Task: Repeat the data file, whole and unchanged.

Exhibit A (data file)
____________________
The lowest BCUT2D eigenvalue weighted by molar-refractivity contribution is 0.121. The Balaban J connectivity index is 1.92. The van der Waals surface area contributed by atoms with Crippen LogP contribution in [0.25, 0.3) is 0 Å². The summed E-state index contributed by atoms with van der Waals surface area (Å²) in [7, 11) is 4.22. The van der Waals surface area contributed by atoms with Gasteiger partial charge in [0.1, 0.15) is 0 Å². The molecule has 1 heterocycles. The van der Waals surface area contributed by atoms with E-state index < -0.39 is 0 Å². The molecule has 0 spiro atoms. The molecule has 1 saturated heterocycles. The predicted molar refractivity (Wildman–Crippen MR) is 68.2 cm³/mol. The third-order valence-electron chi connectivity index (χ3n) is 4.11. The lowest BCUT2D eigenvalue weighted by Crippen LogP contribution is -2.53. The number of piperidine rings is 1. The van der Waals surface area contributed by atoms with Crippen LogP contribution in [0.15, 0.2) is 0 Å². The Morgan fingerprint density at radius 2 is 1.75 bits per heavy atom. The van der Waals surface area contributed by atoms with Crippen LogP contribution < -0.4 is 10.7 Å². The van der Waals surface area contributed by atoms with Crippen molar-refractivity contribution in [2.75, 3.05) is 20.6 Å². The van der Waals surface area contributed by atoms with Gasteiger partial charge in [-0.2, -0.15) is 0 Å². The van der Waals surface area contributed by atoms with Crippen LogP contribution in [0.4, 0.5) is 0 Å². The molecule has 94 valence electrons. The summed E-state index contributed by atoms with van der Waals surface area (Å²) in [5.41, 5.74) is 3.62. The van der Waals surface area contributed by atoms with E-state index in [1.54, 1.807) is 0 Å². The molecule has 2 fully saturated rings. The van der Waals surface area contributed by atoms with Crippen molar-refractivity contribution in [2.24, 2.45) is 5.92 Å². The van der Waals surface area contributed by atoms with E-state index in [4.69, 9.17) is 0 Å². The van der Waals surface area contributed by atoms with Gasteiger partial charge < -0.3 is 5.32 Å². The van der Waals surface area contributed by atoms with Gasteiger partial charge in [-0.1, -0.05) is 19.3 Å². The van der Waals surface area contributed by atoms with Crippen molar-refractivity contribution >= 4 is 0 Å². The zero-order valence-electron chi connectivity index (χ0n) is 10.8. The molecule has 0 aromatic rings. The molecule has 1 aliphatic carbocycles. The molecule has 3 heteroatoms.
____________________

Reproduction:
The lowest BCUT2D eigenvalue weighted by molar-refractivity contribution is 0.121. The Balaban J connectivity index is 1.92. The van der Waals surface area contributed by atoms with Crippen LogP contribution in [0.25, 0.3) is 0 Å². The summed E-state index contributed by atoms with van der Waals surface area (Å²) in [7, 11) is 4.22. The van der Waals surface area contributed by atoms with Gasteiger partial charge in [0.1, 0.15) is 0 Å². The molecule has 1 heterocycles. The van der Waals surface area contributed by atoms with E-state index < -0.39 is 0 Å². The molecule has 0 spiro atoms. The molecule has 1 saturated heterocycles. The predicted molar refractivity (Wildman–Crippen MR) is 68.2 cm³/mol. The third-order valence-electron chi connectivity index (χ3n) is 4.11. The lowest BCUT2D eigenvalue weighted by Crippen LogP contribution is -2.53. The number of piperidine rings is 1. The van der Waals surface area contributed by atoms with Crippen LogP contribution in [0.15, 0.2) is 0 Å². The Morgan fingerprint density at radius 2 is 1.75 bits per heavy atom. The van der Waals surface area contributed by atoms with Crippen LogP contribution < -0.4 is 10.7 Å². The van der Waals surface area contributed by atoms with Crippen molar-refractivity contribution in [2.75, 3.05) is 20.6 Å². The van der Waals surface area contributed by atoms with Gasteiger partial charge in [-0.2, -0.15) is 0 Å². The van der Waals surface area contributed by atoms with Crippen LogP contribution in [0.4, 0.5) is 0 Å². The molecule has 94 valence electrons. The summed E-state index contributed by atoms with van der Waals surface area (Å²) in [5.41, 5.74) is 3.62. The van der Waals surface area contributed by atoms with E-state index in [1.54, 1.807) is 0 Å². The molecule has 2 fully saturated rings. The van der Waals surface area contributed by atoms with Crippen molar-refractivity contribution in [2.24, 2.45) is 5.92 Å². The van der Waals surface area contributed by atoms with E-state index in [4.69, 9.17) is 0 Å². The van der Waals surface area contributed by atoms with Gasteiger partial charge < -0.3 is 5.32 Å². The van der Waals surface area contributed by atoms with Gasteiger partial charge in [-0.1, -0.05) is 19.3 Å². The van der Waals surface area contributed by atoms with Crippen molar-refractivity contribution >= 4 is 0 Å². The zero-order valence-electron chi connectivity index (χ0n) is 10.8. The molecule has 0 aromatic rings. The molecule has 1 aliphatic carbocycles. The molecule has 3 heteroatoms.